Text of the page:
Mr. Robert Key (Salisbury): I welcome the clause. I support it for two reasons. First it represents unfinished business. I was a founding Minister at the Department of National Heritage in 1992, so it certainly represents unfinished business for me. At the time, we were concerned about several issues. We were preoccupied with the wider art market, London being such an important international centre, and with a number of archaeological matters, notably metal detection. This will help to clarify the situation. Perhaps the hon. Member for Sheffield, Hallam (Mr. Allan), whom I congratulate on his Bill, will touch on that.

My second reason for supporting the clause so warmly is that I can hardly do otherwise as Member of Parliament for Salisbury, with Stonehenge, the world heritage site, and Old Sarum in my constituency. One never knows when something else is going to turn up, as in the classic case of the Amesbury archer, when a housing development revealed a remarkable bit of buried treasure.

I have consulted Andrew Lawson of Wessex Archaeology, Peter Saunders, curator of Salisbury museum, Roy Canham, the county archaeologist for Wiltshire and Paul Robinson, the curator of Devizes museum, the home of Wiltshire archaeology and natural history society, all of whom concur with the Bill. I intend to say as little as possible because it is so important for this legislation to reach the statute book. I warmly commend the Bill. We are all grateful to the Minister for expediting this important legislation.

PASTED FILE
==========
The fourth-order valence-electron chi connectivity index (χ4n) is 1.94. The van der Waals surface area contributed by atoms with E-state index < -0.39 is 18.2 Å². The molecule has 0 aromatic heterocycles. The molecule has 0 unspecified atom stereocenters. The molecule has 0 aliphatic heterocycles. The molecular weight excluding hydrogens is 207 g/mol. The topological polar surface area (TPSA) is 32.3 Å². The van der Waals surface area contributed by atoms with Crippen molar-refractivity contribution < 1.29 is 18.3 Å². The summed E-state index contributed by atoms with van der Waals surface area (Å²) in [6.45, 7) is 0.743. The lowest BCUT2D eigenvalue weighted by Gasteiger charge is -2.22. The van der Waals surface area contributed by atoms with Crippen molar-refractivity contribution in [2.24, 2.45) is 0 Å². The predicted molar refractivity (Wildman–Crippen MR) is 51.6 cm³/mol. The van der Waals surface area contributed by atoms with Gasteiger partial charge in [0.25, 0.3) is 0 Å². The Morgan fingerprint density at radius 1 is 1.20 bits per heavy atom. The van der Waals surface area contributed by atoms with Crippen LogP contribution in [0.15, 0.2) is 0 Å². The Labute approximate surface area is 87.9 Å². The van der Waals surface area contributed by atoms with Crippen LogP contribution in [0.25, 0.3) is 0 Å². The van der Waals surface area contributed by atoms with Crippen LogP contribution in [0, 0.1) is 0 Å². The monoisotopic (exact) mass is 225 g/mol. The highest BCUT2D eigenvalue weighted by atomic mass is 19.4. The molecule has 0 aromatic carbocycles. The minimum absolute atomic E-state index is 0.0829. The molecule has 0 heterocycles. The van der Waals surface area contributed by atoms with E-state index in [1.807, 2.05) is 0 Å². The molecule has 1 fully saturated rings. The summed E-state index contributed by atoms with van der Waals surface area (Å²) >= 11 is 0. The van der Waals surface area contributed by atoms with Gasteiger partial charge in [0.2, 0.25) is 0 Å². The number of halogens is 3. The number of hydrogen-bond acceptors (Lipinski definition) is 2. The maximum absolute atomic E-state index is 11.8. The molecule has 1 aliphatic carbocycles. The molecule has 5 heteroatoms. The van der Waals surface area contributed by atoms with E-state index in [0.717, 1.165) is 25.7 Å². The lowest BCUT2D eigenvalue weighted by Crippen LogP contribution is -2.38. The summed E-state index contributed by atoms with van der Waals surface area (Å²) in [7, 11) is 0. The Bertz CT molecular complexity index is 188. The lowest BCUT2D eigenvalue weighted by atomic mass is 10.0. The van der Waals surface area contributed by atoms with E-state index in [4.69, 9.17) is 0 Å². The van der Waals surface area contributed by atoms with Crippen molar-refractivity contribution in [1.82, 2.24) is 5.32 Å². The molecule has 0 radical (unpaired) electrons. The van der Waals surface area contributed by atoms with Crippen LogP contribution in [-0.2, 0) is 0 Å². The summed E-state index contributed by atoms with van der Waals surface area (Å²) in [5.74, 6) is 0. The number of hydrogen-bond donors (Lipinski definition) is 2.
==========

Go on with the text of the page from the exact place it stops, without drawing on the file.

Shona McIsaac (Cleethorpes): When the Bill was published at the end of last year and on Second Reading in April, a great many people thought that it was somewhat quaint—a fringe matter that was not of wide interest. As the hon. Member for Sheffield, Hallam said, the seriousness of the issue has been demonstrated graphically on our television screens

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following the conflict in Iraq. On Second Reading, we highlighted the fact that looting is at its most prevalent at times of conflict or political instability.

I am happy to be a sponsor of the Bill. I support the clause and hope that the Bill proceeds through all its stages without any impediment. It is about stealing history and knowledge. Given its seriousness, it must reach the statute book as soon as possible.

Tim Loughton (East Worthing and Shoreham): I congratulate the hon. Member for Sheffield, Hallam on introducing the Bill and all those who have had an input, the Ministerial Panel on the Illicit Trade in Cultural Objects in particular. I echo the words of Anthony Browne and his colleagues. I also congratulate the Government, not only on the measures that they are taking to expedite the Bill, which I hope will quickly pass through the House and come into law, but on having signed up to the 1970 UNESCO convention and on the help that they have given—through the British museum and the Department for Culture, Media and Sport—to the authorities in Baghdad trying to track down looted treasures, which the hon. Member for Cleethorpes (Shona McIsaac) mentioned and which make the measure all the more urgent.

I echo my hon. Friend the Member for Salisbury (Mr. Key)—this is unfinished business, long overdue. He, more than many, knows the downside of the absence of such measures. He spoke of some sites in his constituency, but did not mention the threat of having yet more gargoyles knocked off his cathedral, which is of concern to all of us. The sale of illicit antiquities is big business, be it through looting to order—as might have happened in Baghdad—or otherwise. I spent some months doing a survey of Mayan burial sites in the jungle in Belize and found many sites that had not previously been catalogued or discovered but had certainly been looted. We shall never know the contents of those graves; they will go uncatalogued.